With the ongoing coronavirus outbreak and pandemic, behaviours and social activities have been impacted beyond imagination; amongst making pivotal changes to once-standard lifestyles and habits in a bid to improve safety, the world has seen a halt to many sporting tournaments and events. However as most of these events were nearing the final whistle prior to lockdown, Formula 1 was just about to begin.
Having amassed a worldwide audience of almost 2 billion people per year, Formula 1 has positioned itself as a multi-billion dollar venture, and an elite within the sporting world. With such a high profile, the sport provides a great opportunity for brands to gain international exposure, drive sales, increase awareness and generate custom; but such an opportunity comes at a cost.
Research and insight indicate sponsorship revenue for the ten competing constructors, including motorsport heavyweights Ferrari, Mercedes and McLaren, surpasses $1bn per annum. Sponsorship attained by Formula 1 itself, plus specific track sponsors for each of the 21 circuits on the calendar double this figure, with the sport having brought in circa $30bn in the past 15 years from sponsorship alone.
This current lack of racing ultimately leaves a $2bn sponsorship hole for this season, and has put F1 associated brands and their marketing strategies in disarray. With Formula 1 reporting a 93% reduction in sponsorship revenue, it is evident that the F1 Group running the sport are taking the hit over their clients, but the same cannot be guaranteed for sponsors of the race teams. Ultimately, brands across the world are facing a considerable financial burden and loss from a halt in progression.
With the absence of sport over the past couple of months, the esports (video games) industry has gained traction and taken a significant leap forward. As many sports have taken to their electronic form, sportspeople, celebrities and influencers have taken to competing on video games from FIFA to iRacing. Not only has this created parallels with traditional sport, but a resurgence in esports has allowed for continued promotion during the shutdown. With its own video game, Formula 1 has taken to this medium of entertainment and has actively been showcasing sponsors of the F1 Group to bridge the sponsorship gap and search to fulfil contractual obligations.
And it has been good news for the race teams too; given they are running the official game, car liveries and sponsors are reflective of reality – well, that would be last year’s reality. With the game cycle running six months behind real life, the 2020 version is yet to reach the shelves, and so the outfit of cars racing the circuits are that of last year. With sponsorship agreements changing every season, many brands previously linked to the sport are retaining exposure in which they didn’t pay for, and on the flip side others are not receiving the attention in which they are entitled to. Haas maintains Rich Energy as their title sponsor despite a controversial exit last year, and the rebrand of Toro Rosso (Red Bull’s sister team) to Alpha Tauri (the company’s new clothing brand) is nowhere to be seen in this version of the game.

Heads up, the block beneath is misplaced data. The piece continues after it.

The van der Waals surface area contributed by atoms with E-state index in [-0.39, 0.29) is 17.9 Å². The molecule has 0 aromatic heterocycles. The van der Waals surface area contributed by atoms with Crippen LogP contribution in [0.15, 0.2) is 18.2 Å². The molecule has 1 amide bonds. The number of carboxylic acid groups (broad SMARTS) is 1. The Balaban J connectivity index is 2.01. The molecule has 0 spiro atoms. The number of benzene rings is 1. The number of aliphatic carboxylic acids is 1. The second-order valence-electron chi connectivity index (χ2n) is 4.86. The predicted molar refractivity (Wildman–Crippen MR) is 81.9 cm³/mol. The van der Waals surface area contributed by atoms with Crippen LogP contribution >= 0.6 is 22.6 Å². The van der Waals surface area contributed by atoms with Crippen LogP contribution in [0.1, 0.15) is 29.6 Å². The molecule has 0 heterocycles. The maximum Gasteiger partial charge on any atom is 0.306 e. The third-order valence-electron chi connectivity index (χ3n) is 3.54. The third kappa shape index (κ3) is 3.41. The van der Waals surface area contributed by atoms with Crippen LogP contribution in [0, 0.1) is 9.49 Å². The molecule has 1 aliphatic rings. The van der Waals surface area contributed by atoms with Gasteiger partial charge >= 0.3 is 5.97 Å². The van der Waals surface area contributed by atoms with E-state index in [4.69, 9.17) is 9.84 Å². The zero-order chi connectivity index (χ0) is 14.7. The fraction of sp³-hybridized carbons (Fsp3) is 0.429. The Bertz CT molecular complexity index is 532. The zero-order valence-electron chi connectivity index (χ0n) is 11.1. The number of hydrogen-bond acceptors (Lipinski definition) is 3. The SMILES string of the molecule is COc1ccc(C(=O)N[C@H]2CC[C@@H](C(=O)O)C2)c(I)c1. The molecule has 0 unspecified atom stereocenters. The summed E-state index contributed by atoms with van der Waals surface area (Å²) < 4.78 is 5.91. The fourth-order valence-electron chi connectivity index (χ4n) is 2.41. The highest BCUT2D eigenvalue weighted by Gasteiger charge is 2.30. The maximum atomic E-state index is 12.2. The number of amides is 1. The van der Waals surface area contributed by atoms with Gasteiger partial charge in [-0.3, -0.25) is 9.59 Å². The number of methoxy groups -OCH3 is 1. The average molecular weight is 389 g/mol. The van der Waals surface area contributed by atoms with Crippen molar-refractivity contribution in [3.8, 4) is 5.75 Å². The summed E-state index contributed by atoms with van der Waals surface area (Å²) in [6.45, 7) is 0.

It cannot be argued that the rise of esports during this pandemic has been one obvious success; after all, despite these issues, something is better than nothing. There is potential for a new audience to be brought across from the virtual world to the live sport, and a chance that esports will continue its accelerated growth as we emerge from lockdown. However, even if F1’s electronic counterpart were to be perfect, it still doesn’t attract the same reach as the live sport, and so simply cannot sustain the level of brand exposure that sponsors pay teams, tracks, and the F1 Group to provide to them.
There is however light at the end of the tunnel, with contingent plans set in place to attempt a return to racing at the beginning of next month alongside other sporting events across the globe. Though given the expense companies face to compete in the F1, it is left to wonder whether the financial pressure of a prolonged shutdown may prove too much for some competing teams – many of which are already struggling in other major business ventures; such the slump in new car sales for motor manufacturers witnessing road car sales plummeting to war-time levels.
Only time will tell what lasting impact COVID-19 has on global economic activity and we will wait to see the likely damage to the value of the brands focused on the F1 market. With brand confusion caused by F1 esports and a shortened racing season upon return of the sport, the associated brand “winner’s podium” may look a little different at the end of this year’s season.
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Author: Fergus Horne, Junior Analyst